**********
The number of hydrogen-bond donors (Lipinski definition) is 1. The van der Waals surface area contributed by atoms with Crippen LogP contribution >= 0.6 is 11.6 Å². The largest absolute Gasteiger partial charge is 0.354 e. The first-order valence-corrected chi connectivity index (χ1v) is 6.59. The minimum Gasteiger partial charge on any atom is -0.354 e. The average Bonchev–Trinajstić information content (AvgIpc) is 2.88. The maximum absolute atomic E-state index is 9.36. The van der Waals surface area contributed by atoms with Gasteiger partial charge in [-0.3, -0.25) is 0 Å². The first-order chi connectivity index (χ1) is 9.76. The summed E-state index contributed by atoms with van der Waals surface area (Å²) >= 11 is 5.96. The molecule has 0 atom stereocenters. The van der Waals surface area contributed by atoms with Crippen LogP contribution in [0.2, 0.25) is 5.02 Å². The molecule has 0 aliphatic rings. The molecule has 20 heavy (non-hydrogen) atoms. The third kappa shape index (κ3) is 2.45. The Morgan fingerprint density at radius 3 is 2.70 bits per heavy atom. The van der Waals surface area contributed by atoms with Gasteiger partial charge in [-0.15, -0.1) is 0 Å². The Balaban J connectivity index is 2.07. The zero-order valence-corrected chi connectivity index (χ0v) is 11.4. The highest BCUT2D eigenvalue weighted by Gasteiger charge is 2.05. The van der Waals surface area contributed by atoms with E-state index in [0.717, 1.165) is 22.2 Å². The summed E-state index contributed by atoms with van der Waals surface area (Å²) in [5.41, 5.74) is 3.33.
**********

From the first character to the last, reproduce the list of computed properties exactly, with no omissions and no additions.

The number of hydrogen-bond donors (Lipinski definition) is 1. The van der Waals surface area contributed by atoms with Crippen LogP contribution >= 0.6 is 11.6 Å². The largest absolute Gasteiger partial charge is 0.354 e. The first-order valence-corrected chi connectivity index (χ1v) is 6.59. The minimum Gasteiger partial charge on any atom is -0.354 e. The average Bonchev–Trinajstić information content (AvgIpc) is 2.88. The maximum absolute atomic E-state index is 9.36. The van der Waals surface area contributed by atoms with Gasteiger partial charge in [-0.3, -0.25) is 0 Å². The first-order chi connectivity index (χ1) is 9.76. The summed E-state index contributed by atoms with van der Waals surface area (Å²) >= 11 is 5.96. The molecule has 0 atom stereocenters. The van der Waals surface area contributed by atoms with Crippen LogP contribution in [0.2, 0.25) is 5.02 Å². The molecule has 0 aliphatic rings. The molecule has 20 heavy (non-hydrogen) atoms. The third kappa shape index (κ3) is 2.45. The Morgan fingerprint density at radius 3 is 2.70 bits per heavy atom. The van der Waals surface area contributed by atoms with Gasteiger partial charge in [-0.15, -0.1) is 0 Å². The Balaban J connectivity index is 2.07. The zero-order valence-corrected chi connectivity index (χ0v) is 11.4. The highest BCUT2D eigenvalue weighted by Gasteiger charge is 2.05. The van der Waals surface area contributed by atoms with E-state index in [0.717, 1.165) is 22.2 Å². The summed E-state index contributed by atoms with van der Waals surface area (Å²) in [5.41, 5.74) is 3.33.